Boston Globe editors today explain why they decided to release the name of Anna Bjornsdottir, the former actress from Iceland who tipped off the FBI that Whitey Bulger and Catherine Greig were living in Santa Monica, Calif. Sunday’s story, by Shelley Murphy and Maria Cramer, stands as the definitive look at Bulger and Greig’s life on the lam.
The comments from Globe editor Marty Baron and metro editor Jennifer Peter parallel those Murphy made yesterday on WFXT-TV (Channel 25): that the FBI raised no objection to Bjornsdottir’s being named; that Bulger surely knew her identity already; and that attaching a name and a face to the story was important given the FBI’s corrupt dealings with Bulger over the years. Those dealings led to widespread speculation that the Icelandic-tipster angle was just another ruse. Here’s Peter:
We were confident Whitey Bulger and Cathy Greig knew exactly who the tipster was. We asked people directly involved in the investigation if she would be in danger if we named her. No one told us she would be in danger at all.
Today’s story, by Peter Schworm, also quotes me as saying the Globe should have included this information in its original story on Sunday, and that the newsworthiness of the story trumps Bjornsdottir’s privacy concerns (Bjornsdottir declined to speak to the Globe, and her husband asked that she not be named). Let me explain.
Schworm and I were talking in the context of there being no safety threat. He asked me if I thought Bjornsdottir’s desire to keep her name out of the paper should be respected purely from a privacy point of view. I responded that as long as publishing her name wouldn’t place her life in any danger, then no. Newsworthiness should in most cases trump privacy concerns. She had come forward, contacted the FBI and accepted $2 million in taxpayer money.
If that sounds cold, journalists reading this knows how many stories would never see the light of day if they respected the wishes of family members who contact them. The idea is to treat people with dignity and respect, and not to make decisions that are gratuitously cruel — but to report the news. Given all that, I think the Globe made the right call.
The Boston Herald, which raised questions yesterday about the Globe’s decision to name Bjornsdottir, doubles down today with another front-page splash. This one quotes two congressmen, Stephen Lynch, D-Boston, and Dan Burton, R-Ind., as saying there ought to be an investigation into whether the FBI was complicit in Bjornsdottir’s name being released. But Murphy told Channel 25 yesterday that the Globe got the name from neighbors. Here’s her answer to the first question from anchor Kim Carrigan as to how the Globe learned Bjornsdottir’s name:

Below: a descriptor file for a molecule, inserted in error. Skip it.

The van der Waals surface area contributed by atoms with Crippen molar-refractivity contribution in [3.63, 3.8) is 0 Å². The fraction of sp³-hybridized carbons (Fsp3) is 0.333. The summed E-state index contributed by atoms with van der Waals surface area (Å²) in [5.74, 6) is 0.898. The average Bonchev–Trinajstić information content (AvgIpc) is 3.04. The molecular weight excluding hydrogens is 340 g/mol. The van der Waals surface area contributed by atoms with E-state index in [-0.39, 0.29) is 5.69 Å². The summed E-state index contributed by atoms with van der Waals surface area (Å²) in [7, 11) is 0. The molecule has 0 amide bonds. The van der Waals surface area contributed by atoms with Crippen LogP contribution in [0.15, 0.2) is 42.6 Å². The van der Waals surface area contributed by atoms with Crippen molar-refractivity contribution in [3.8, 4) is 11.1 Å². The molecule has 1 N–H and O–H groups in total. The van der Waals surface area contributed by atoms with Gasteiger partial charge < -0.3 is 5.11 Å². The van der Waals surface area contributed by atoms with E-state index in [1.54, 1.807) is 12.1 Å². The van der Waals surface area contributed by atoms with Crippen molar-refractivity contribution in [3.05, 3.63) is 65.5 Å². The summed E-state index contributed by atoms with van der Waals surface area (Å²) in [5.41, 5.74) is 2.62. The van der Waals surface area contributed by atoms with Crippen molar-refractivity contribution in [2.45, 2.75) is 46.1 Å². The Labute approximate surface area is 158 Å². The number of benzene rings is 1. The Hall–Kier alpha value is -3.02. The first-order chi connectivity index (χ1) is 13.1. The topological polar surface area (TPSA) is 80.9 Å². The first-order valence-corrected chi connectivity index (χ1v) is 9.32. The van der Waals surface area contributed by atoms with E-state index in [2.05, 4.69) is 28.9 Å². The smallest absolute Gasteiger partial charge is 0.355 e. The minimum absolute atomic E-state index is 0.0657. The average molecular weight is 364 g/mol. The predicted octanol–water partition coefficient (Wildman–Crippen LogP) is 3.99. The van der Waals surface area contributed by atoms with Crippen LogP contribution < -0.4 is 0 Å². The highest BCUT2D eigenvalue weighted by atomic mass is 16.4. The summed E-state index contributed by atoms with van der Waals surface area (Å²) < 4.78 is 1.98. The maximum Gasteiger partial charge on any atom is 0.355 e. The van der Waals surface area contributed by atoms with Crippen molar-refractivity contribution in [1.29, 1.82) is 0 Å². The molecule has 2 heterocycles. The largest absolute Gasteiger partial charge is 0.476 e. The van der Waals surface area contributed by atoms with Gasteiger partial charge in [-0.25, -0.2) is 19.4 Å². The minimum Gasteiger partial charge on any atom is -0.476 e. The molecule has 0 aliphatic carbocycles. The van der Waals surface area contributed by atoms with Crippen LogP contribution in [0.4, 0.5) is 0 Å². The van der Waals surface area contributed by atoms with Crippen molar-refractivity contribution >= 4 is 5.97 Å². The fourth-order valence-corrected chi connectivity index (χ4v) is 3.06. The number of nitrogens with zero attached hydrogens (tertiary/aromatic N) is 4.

Really from going out to Santa Monica and interviewing neighbors. Word had come out shortly after Bulger’s arrest that the tip came from a woman in Iceland, and what we discovered in talking to neighbors is that there really was only one woman from Iceland who lived in that neighborhood and knew Bulger and Greig by name and could have called in that tip.
Another way of looking at this, though, is that the Icelandic connection was the real breakthrough, and that identifying Bjornsdottir was easy once it had been established that the tipster was an Icelandic neighbor of Bulger and Greig’s. Here is how the Globe reported it on June 25:
Also, a law enforcement official said yesterday that the tip that led authorities to Bulger came from a woman from Iceland who had crossed paths with the fugitives in Santa Monica. She was watching CNN when she spotted a story about a new FBI television ad campaign focusing on Greig and quickly called authorities.
On the same day, the Herald published this: “Meanwhile, media outlets reported yesterday that a woman in Iceland with ties to Santa Monica, Calif., was the tipster that reported seeing the couple.” (I can’t reconstruct the time line, but I assume the Herald refers to “yesterday” because the Globe published its story online the day before.)
Between June 25 and this week, the Herald published several articles and columns mocking the claim that the tipster was from Iceland, chalking it up to yet another instance of the FBI lying about the Bulger case. If folks at the Herald had considered the possibility that it was true (and I’ll admit that I thought it might be a lie), then they would have realized that someone in authority had indeed outed Bjornsdottir to the only person who might be interested in doing her harm.
In that respect, Lynch’s and Burton’s calls for an investigation into who leaked the Icelandic connection may be right on target. And the Herald’s outrage is three and a half months overdue.